The fifth day began as usual with collective chanting. During the chanting, the Chakra purification mantras, starting from Muladhar Chakra to Sahastrar Chakra, and vice versa was explained in detail. The next session was dedicated for discussions on the introduction to Epic literatures—Ramayana and Mahabharata. Later, there were three rigorous sessions on the Bhagavad Gita, its core teaching, its practical applicability, the importance and relevance of its teachings. Verses from the Gita were also explained and chanted. After the session, one of the participants offered to sing some songs and the others joined. Then there was a collective meditation during which an audio was played which contained readings of prayers from Prayers and Meditation of the Mother. A 50-minute long post-dinner night trek through the jungle was an unforgettable experience for the participants.

Discussion on the Classical Sanskrit literature after the collective chanting on the sixth day was much inspiring – Classical Sanskrit poets and Subhashitas—The Wise Sayings, the story of Shakuntala – all these created much curiosity among participants. The day was closed with participants sharing their feedback about the workshop. Later, the participants again got engaged in shramdan activities. The Mother’s organ music was played during the collective meditation at 7:30 pm. After dinner, all the participants gathered together for a bonfire.

The entire workshop was successfully completed. The discussions based on Vedas, Upanishads and Bhagavad Gita led to discussions on various other topics too and brought out greater clarity. The concept of focusing more on that Supreme Truth was very clearly brought out through this workshop. The doubts were well clarified by quoting relevant verses from the scriptures and passages from the writings of Sri Aurobindo and the Mother. The overall atmosphere and ambience of the campsite added to the theme of the workshop—‘Indian Scriptures in the Light of Sri Aurobindo’.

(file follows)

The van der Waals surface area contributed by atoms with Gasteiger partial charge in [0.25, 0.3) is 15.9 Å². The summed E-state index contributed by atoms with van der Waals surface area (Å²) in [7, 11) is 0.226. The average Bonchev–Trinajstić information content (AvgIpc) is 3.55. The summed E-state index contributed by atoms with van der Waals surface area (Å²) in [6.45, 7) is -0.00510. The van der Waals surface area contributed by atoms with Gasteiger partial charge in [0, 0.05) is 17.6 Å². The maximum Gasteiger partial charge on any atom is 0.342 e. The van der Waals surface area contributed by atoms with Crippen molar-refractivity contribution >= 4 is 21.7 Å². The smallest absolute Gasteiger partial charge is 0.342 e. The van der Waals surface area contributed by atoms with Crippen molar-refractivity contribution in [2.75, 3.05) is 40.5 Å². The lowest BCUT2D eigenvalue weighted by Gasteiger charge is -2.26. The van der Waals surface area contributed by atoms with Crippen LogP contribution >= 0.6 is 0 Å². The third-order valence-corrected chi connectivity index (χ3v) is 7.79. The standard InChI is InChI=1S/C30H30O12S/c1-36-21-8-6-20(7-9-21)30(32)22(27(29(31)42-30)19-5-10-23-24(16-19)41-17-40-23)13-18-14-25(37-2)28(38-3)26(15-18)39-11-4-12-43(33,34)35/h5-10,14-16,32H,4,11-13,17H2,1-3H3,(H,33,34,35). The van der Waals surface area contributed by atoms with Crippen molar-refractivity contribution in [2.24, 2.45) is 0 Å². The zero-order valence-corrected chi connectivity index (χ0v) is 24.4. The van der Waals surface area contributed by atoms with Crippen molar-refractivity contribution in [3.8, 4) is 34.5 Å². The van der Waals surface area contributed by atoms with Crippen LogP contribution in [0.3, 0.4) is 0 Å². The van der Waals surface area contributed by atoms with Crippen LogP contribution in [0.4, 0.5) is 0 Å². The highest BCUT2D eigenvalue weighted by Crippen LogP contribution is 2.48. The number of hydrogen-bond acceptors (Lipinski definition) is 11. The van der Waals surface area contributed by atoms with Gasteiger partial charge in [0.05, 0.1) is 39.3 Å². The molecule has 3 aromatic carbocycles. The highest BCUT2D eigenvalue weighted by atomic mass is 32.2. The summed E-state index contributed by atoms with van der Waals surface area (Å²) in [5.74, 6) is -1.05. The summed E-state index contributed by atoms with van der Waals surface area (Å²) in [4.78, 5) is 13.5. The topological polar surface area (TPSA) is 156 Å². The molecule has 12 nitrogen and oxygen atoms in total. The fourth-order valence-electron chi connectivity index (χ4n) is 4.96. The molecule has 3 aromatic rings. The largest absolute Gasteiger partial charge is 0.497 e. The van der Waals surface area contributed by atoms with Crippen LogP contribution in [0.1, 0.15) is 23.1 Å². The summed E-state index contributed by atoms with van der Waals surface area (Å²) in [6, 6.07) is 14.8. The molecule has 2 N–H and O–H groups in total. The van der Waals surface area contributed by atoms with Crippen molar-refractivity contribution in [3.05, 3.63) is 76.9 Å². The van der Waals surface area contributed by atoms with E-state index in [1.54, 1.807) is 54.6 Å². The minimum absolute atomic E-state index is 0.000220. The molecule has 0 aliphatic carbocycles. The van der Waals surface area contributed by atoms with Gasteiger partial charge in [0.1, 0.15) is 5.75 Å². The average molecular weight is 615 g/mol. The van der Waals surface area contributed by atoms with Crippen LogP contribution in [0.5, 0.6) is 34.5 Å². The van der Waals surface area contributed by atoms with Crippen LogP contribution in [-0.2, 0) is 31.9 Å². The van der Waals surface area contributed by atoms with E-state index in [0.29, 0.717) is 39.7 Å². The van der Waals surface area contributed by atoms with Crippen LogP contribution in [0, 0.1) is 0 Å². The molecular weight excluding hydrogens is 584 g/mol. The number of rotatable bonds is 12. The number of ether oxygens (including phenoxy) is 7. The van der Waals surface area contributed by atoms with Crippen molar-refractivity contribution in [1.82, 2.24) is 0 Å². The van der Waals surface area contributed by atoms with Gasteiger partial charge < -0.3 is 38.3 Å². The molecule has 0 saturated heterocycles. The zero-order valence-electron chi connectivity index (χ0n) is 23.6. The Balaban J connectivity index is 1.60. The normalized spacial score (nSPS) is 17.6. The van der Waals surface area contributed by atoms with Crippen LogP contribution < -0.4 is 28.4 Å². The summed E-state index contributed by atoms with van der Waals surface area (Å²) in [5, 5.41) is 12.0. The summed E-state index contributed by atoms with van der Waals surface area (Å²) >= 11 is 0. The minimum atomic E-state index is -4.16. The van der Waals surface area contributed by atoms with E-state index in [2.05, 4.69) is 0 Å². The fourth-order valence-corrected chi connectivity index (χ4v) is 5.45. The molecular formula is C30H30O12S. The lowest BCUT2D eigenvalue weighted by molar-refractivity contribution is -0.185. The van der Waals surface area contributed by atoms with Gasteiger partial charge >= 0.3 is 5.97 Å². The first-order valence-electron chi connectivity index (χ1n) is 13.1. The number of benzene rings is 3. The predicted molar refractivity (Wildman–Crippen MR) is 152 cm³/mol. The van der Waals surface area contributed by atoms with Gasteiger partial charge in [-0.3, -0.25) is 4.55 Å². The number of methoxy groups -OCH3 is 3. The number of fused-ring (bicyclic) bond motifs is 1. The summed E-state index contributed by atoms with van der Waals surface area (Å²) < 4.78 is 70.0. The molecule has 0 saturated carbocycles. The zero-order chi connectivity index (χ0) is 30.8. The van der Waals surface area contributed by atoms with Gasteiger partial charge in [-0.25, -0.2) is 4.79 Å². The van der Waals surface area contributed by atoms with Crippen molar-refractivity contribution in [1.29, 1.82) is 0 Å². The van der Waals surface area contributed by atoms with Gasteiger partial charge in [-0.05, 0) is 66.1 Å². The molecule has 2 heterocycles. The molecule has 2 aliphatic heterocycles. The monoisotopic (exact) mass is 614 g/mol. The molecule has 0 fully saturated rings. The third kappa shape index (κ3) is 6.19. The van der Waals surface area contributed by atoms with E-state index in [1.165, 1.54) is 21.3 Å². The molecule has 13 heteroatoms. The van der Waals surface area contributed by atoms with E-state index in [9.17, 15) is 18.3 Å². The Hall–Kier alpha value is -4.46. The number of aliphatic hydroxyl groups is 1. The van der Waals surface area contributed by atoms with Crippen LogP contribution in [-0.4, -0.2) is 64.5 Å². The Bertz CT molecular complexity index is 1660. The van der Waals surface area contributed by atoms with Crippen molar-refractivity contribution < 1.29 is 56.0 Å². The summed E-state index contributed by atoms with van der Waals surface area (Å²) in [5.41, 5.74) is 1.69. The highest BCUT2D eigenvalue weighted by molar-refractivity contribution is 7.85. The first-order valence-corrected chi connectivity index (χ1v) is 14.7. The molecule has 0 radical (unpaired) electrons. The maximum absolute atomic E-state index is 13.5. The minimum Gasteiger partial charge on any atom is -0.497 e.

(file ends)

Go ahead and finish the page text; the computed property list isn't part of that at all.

“The Camp was excellent. Each and every moment, we were expecting for the session to start and enjoyed each session, as we taste a drop of honey.”— G. Lalitha, Chennai

“I liked all the topics and the inspiration it gave to go for a deeper study and how they can help us in our Sadhana is the central theme. His workshop is like a bird’s eye view. Each session’s topic may be spread and blossom into workshop of 6 days duration or a month’s duration to go deep into and actually to assimilate it. May be a course of 3 years, 5 years should be drawn to spread the message of these scriptures.”—G. Vishwanathan, Chennai

“I loved the deeper meaning as derived Dhatu of Sanskrit language. I love the organization of topics – the comprehensive approach.”— Geetanjali Tiwari, USA

“Everything was amazing especially the Bhagavad Gita. It was intense and the way it was told to us is amazing.”—Jidesh Gopalan, Kerala

“Shri Sampadananda Mishra has been brilliant all through his expositions of all Indian Scriptures as well as the philosophy of Sri Aurobindo and the Mother. Fortunately, there was nothing in the workshop that I even least disliked. Everything was beautiful, excellently executed and coordinated. Undoubtedly, it has given us very clear insights of life.”—Harendrakumar Ramteke, Pondicherry

“Depth of content, raised contemplative state instantly in all deliberations.—Nisheet Saxena, Rajasthan

“I like the meaning of Mantras. I learned yoga differently and learnt about Indian Civilization. I liked mantra chanting in the morning. I really like about my teacher how he taught to us through stories.”—Tsering Choden, Uttarakhand

(Report by Shruti Ramteke)